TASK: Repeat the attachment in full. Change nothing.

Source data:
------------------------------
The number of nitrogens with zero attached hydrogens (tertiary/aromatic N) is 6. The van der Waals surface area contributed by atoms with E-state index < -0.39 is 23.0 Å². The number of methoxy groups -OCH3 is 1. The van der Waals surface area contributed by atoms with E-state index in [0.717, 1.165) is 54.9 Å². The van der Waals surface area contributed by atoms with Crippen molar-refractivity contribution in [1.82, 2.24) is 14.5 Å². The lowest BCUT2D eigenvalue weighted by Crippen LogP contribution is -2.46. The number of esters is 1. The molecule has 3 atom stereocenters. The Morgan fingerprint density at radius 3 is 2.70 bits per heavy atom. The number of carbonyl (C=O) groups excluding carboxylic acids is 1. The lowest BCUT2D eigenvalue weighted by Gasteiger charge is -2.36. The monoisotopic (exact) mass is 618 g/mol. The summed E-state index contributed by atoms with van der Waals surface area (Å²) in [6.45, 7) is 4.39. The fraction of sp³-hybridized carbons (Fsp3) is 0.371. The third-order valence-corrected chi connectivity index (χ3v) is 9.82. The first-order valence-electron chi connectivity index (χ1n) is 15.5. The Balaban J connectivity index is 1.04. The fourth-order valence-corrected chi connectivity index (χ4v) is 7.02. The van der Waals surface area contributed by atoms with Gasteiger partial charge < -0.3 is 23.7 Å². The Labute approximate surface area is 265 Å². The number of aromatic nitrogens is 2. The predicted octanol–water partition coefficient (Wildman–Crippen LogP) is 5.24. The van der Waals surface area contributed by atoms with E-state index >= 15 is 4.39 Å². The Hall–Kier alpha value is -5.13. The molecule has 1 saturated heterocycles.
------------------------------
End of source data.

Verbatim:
The number of nitrogens with zero attached hydrogens (tertiary/aromatic N) is 6. The van der Waals surface area contributed by atoms with E-state index < -0.39 is 23.0 Å². The number of methoxy groups -OCH3 is 1. The van der Waals surface area contributed by atoms with E-state index in [0.717, 1.165) is 54.9 Å². The van der Waals surface area contributed by atoms with Crippen molar-refractivity contribution in [1.82, 2.24) is 14.5 Å². The lowest BCUT2D eigenvalue weighted by Crippen LogP contribution is -2.46. The number of esters is 1. The molecule has 3 atom stereocenters. The Morgan fingerprint density at radius 3 is 2.70 bits per heavy atom. The number of carbonyl (C=O) groups excluding carboxylic acids is 1. The lowest BCUT2D eigenvalue weighted by Gasteiger charge is -2.36. The monoisotopic (exact) mass is 618 g/mol. The summed E-state index contributed by atoms with van der Waals surface area (Å²) in [6.45, 7) is 4.39. The fraction of sp³-hybridized carbons (Fsp3) is 0.371. The third-order valence-corrected chi connectivity index (χ3v) is 9.82. The first-order valence-electron chi connectivity index (χ1n) is 15.5. The Balaban J connectivity index is 1.04. The fourth-order valence-corrected chi connectivity index (χ4v) is 7.02. The van der Waals surface area contributed by atoms with Gasteiger partial charge < -0.3 is 23.7 Å². The Labute approximate surface area is 265 Å². The number of aromatic nitrogens is 2. The predicted octanol–water partition coefficient (Wildman–Crippen LogP) is 5.24. The van der Waals surface area contributed by atoms with E-state index >= 15 is 4.39 Å². The Hall–Kier alpha value is -5.13. The molecule has 1 saturated heterocycles.